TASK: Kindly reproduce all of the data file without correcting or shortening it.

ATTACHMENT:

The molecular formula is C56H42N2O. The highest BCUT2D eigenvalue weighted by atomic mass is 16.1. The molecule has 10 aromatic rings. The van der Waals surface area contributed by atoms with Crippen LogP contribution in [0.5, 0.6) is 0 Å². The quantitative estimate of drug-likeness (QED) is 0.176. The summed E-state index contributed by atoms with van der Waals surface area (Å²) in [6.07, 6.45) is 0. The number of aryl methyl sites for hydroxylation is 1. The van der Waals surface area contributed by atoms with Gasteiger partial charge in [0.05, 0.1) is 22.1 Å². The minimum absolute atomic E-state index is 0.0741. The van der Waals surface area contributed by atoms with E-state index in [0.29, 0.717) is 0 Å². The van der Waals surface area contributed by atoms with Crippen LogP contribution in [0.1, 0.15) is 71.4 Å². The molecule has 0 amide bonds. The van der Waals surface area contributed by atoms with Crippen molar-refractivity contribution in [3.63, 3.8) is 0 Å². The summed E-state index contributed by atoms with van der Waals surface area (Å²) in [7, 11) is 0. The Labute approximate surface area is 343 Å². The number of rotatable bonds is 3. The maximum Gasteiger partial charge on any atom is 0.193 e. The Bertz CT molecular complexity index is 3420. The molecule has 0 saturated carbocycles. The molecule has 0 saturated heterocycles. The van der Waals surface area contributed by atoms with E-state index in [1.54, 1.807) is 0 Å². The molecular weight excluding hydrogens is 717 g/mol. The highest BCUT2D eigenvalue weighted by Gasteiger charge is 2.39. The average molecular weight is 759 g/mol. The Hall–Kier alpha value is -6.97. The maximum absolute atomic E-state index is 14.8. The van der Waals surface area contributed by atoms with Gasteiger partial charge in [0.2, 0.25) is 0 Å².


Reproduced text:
The molecular formula is C56H42N2O. The highest BCUT2D eigenvalue weighted by atomic mass is 16.1. The molecule has 10 aromatic rings. The van der Waals surface area contributed by atoms with Crippen LogP contribution in [0.5, 0.6) is 0 Å². The quantitative estimate of drug-likeness (QED) is 0.176. The summed E-state index contributed by atoms with van der Waals surface area (Å²) in [6.07, 6.45) is 0. The number of aryl methyl sites for hydroxylation is 1. The van der Waals surface area contributed by atoms with Gasteiger partial charge in [0.05, 0.1) is 22.1 Å². The minimum absolute atomic E-state index is 0.0741. The van der Waals surface area contributed by atoms with E-state index in [0.29, 0.717) is 0 Å². The van der Waals surface area contributed by atoms with Crippen LogP contribution in [0.1, 0.15) is 71.4 Å². The molecule has 0 amide bonds. The van der Waals surface area contributed by atoms with Crippen molar-refractivity contribution in [3.63, 3.8) is 0 Å². The summed E-state index contributed by atoms with van der Waals surface area (Å²) in [7, 11) is 0. The Labute approximate surface area is 343 Å². The number of rotatable bonds is 3. The maximum Gasteiger partial charge on any atom is 0.193 e. The Bertz CT molecular complexity index is 3420. The molecule has 0 saturated carbocycles. The molecule has 0 saturated heterocycles. The van der Waals surface area contributed by atoms with E-state index in [1.54, 1.807) is 0 Å². The molecular weight excluding hydrogens is 717 g/mol. The highest BCUT2D eigenvalue weighted by Gasteiger charge is 2.39. The average molecular weight is 759 g/mol. The Hall–Kier alpha value is -6.97. The maximum absolute atomic E-state index is 14.8. The van der Waals surface area contributed by atoms with Gasteiger partial charge in [0.2, 0.25) is 0 Å².